India has a deal with Australia: Will it be a precursor to more FTAs?

The ECTA with Australia will boost India’s confidence in signing similar trade pacts with the UK and EU, writes N. Chandra Mohan for South Asia Monitor

N Chandra Mohan Apr 05, 2022
India has a deal with Australia (Photo: Twitter)

Largely due to the compulsions of boosting exports as an engine of growth, the Modi government in India has of late revamped its strategy for free trade agreements (FTAs). With the UAE, a Comprehensive Economic Partnership Agreement was recently signed. Shortly thereafter, an economic cooperation and trade agreement between India and Australia has been inked. This will be followed by a flurry of trade pacts with the UK, Gulf Cooperation Council (GCC), Canada and the European Union among others. The level of ambition in the deals with Australia and the UK for instance is only for early-harvest agreements or mini-FTAs for trade in a limited set of goods and services. Such deals typically entail tariff reductions on selected items while leaving out more sensitive areas. 

India’s Economic Cooperation and Trade Agreement (ECTA) with Australia has been hailed as a “watershed moment” by Prime Minister Narendra Modi as it contributes to the stability of the Indo-Pacific region. This deal’s significance is that it will indeed help India’s evolving outreach to this bustling prosperous region. Not so long ago, due to its concerns over a China-led trading architecture, it walked out on the Regional Comprehensive Economic Partnership (RCEP), comprising the Association of Southeast Asian Nations together with China, Japan, South Korea, Australia and New Zealand. India is also reviewing its FTA with ASEAN, Japan and South Korea. 

Australia is a middle power in the Indo-Pacific and has the natural resources that can power the robust India growth story.

For such reasons, the lower level of ambition in the ECTA is perhaps warranted. Besides China’s influence, India’s ambivalence regarding RCEP was also because its dairy industry and farmers were apprehensive of stiff competition in milk and milk products from Australia and New Zealand. Given this sensitivity, dairy items have been kept out of the deal.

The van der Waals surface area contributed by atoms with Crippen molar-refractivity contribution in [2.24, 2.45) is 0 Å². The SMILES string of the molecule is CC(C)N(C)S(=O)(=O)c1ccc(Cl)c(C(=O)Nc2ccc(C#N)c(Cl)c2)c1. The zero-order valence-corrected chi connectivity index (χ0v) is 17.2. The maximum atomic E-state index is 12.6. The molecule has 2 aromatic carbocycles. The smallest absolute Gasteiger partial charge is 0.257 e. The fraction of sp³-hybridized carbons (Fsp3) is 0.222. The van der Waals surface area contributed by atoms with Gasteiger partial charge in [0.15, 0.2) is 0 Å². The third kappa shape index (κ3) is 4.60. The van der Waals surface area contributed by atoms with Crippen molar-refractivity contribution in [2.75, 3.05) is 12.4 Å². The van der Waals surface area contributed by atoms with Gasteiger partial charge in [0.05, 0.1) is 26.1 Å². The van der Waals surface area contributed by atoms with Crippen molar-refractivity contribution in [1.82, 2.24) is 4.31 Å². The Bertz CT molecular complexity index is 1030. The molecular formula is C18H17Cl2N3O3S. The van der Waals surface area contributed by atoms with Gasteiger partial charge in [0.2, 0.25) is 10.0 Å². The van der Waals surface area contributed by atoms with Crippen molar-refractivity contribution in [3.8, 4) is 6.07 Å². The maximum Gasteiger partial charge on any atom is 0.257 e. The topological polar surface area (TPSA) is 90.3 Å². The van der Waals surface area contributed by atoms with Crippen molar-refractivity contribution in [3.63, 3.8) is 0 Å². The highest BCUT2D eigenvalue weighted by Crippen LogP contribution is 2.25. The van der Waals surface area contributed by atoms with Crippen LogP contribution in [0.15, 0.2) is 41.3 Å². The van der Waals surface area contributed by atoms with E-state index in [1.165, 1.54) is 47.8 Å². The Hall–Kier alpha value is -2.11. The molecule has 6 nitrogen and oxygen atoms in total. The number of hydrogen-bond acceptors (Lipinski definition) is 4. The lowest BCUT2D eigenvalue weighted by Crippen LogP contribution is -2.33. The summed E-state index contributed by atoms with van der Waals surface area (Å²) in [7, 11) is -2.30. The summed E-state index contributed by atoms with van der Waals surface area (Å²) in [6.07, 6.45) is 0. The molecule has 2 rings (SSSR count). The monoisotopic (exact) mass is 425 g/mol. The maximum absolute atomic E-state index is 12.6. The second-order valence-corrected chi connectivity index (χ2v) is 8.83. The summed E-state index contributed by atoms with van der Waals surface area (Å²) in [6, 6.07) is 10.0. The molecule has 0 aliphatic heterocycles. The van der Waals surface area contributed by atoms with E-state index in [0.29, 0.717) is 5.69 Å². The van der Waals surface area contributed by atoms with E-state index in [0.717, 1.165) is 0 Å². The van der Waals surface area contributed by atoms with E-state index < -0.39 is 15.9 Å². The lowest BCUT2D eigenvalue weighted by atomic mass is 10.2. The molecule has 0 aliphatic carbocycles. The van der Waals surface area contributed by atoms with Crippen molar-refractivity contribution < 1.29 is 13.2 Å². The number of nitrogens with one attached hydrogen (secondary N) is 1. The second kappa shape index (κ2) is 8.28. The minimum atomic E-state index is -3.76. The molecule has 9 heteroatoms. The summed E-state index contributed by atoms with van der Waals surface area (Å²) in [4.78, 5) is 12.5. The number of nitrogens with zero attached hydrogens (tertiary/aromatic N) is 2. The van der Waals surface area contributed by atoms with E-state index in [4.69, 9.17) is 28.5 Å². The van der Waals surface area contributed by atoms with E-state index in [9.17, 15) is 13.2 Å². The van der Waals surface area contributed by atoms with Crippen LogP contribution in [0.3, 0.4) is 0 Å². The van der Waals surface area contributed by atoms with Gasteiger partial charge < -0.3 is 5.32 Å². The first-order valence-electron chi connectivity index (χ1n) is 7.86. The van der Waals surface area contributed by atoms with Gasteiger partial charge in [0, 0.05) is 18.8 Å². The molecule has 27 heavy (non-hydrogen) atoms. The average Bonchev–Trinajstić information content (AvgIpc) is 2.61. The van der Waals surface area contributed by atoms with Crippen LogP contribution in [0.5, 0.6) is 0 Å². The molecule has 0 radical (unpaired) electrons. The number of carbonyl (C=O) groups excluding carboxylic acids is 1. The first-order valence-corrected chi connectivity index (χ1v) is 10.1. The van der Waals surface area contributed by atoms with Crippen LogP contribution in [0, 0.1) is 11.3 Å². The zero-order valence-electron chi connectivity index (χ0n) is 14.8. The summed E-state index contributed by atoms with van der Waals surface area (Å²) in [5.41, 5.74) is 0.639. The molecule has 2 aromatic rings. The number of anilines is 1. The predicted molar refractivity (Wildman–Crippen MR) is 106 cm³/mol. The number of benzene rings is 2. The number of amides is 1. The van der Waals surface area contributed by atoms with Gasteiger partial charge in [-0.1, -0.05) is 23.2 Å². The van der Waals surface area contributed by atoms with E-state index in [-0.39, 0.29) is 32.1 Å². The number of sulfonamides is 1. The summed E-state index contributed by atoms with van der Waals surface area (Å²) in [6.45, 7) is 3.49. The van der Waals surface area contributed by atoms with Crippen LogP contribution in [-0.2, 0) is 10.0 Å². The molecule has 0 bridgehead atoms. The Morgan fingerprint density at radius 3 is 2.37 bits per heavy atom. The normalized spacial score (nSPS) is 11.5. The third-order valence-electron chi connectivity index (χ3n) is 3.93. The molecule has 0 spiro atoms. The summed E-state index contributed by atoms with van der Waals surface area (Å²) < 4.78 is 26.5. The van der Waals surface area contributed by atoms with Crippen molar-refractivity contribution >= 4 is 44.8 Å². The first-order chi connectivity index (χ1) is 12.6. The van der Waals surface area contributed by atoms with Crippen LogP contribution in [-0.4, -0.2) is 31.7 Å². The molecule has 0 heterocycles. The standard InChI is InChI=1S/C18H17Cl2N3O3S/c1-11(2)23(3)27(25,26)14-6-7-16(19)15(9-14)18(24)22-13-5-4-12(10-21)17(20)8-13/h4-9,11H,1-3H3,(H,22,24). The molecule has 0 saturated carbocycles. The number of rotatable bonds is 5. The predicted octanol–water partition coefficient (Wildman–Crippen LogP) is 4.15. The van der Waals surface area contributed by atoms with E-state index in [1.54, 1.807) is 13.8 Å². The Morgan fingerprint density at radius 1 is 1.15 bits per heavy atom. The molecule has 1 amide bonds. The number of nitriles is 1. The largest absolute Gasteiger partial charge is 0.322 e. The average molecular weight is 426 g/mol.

Template for other FTAs

New Delhi has also offered only limited access in agriculture. India has also tied concessions to quantitative caps like allowing long staple Australian cotton at zero duty only for 300,000 bales. Similarly, oranges and mandarin have preferential access only up
to 13,000 tonnes. Australia, in turn, has secured preferential access to the Indian market for coal, aluminium and premium wines. 

From India’s point of view, the ECTA’s most important takeaway is that its yoga instructors, chefs, students and STEM (science, technology, engineering and mathematics) graduates will have easier access to Australia. The latter has provided an annual quota for such professionals to enter as contractual service providers entitled to stay for a period up to four years. Extension of the ECTA to services, especially mode 4 movement of skilled professionals, is a major gain. 

This could well be a template for India’s forthcoming trade talks with the UK and EU. The extremely limited progress in services trade, especially the movement of natural persons, has indeed been a major source of frustration for India in its FTA talks with ASEAN, for instance. 

Indian IT stands to benefit

Australia has pledged greater access in about 135 sub-sectors and the most favoured nation (MFN) status in 120 sub-sectors. India has offered Australia market access in around 103 sub-sectors and MFN status in 31 sub-sectors from the 11 broad service sectors like business services, communication services, construction and related engineering services, according to the Financial Express. 

India’s IT firms also stand to benefit as Australia has agreed to amend its domestic laws to stop taxing their offshore income, resulting in savings of $200 million every year. The upshot is that given India’s comparative advantages in services, gains from services trade offsets what it loses from deficits in goods trade as it has with Australia of $7.2 billion.

Considering India’s evolving stakes in the Indo-Pacific region, there is a warrant for a higher level of ambition to ensure that its early harvest agreement with Australia graduates into a full-fledged FTA. Australia has much to offer a rising power like India,
notably, access to raw materials needed for its growing economy. But negotiations entail a process of give and take for greater access to each other’s markets. If India seeks greater market access, it must also allow partners to sell more of its goods and
services. Trade thus can be a win-win situation for both partners. But a higher level of
ambition may not be easy for India, according to economists like Professor Amita Batra of the Jawaharlal Nehru University.  

As Australia is also a member of RCEP and Comprehensive and Progressive Agreement for Trans-Pacific Partnership, future talks on a higher-order deal will entail an equivalent level of preferential trade liberalization and regulatory reform which are somewhat difficult for India. But greater comfort levels in implementing the ECTA may well incentivize India to attempt deeper full-fledged FTAs. This may also help India in reconsidering its decision to stay out of the RCEP. Most certainly, this ETCA with Australia will boost India’s confidence in signing similar trade pacts with the UK and EU.

(The writer is an economics and business commentator based in New Delhi. His views are personal. He may be contacted at 

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